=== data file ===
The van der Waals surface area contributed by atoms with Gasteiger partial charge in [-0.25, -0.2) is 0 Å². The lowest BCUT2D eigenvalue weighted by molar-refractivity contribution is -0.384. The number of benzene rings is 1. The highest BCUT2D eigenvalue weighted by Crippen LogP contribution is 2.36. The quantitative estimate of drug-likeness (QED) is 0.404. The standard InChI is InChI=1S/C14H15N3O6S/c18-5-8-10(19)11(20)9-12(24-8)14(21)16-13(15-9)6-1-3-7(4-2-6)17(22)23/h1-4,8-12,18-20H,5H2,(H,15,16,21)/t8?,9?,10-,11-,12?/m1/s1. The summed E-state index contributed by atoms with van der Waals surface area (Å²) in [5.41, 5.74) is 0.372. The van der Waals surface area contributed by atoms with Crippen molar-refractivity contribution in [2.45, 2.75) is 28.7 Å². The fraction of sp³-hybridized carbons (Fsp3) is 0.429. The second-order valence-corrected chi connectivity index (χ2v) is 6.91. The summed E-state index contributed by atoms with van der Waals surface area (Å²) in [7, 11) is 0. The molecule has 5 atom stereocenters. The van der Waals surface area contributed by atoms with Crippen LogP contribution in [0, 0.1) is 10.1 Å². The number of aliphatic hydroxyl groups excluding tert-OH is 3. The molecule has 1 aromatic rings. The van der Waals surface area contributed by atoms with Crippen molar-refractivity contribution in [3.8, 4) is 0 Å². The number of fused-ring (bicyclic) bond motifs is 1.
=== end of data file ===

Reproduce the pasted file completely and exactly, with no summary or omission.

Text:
The van der Waals surface area contributed by atoms with Gasteiger partial charge in [-0.25, -0.2) is 0 Å². The lowest BCUT2D eigenvalue weighted by molar-refractivity contribution is -0.384. The number of benzene rings is 1. The highest BCUT2D eigenvalue weighted by Crippen LogP contribution is 2.36. The quantitative estimate of drug-likeness (QED) is 0.404. The standard InChI is InChI=1S/C14H15N3O6S/c18-5-8-10(19)11(20)9-12(24-8)14(21)16-13(15-9)6-1-3-7(4-2-6)17(22)23/h1-4,8-12,18-20H,5H2,(H,15,16,21)/t8?,9?,10-,11-,12?/m1/s1. The summed E-state index contributed by atoms with van der Waals surface area (Å²) in [5.41, 5.74) is 0.372. The van der Waals surface area contributed by atoms with Crippen molar-refractivity contribution in [2.45, 2.75) is 28.7 Å². The fraction of sp³-hybridized carbons (Fsp3) is 0.429. The second-order valence-corrected chi connectivity index (χ2v) is 6.91. The summed E-state index contributed by atoms with van der Waals surface area (Å²) in [7, 11) is 0. The molecule has 5 atom stereocenters. The van der Waals surface area contributed by atoms with Crippen LogP contribution in [0, 0.1) is 10.1 Å². The number of aliphatic hydroxyl groups excluding tert-OH is 3. The molecule has 1 aromatic rings. The van der Waals surface area contributed by atoms with Crippen molar-refractivity contribution in [3.8, 4) is 0 Å². The number of fused-ring (bicyclic) bond motifs is 1.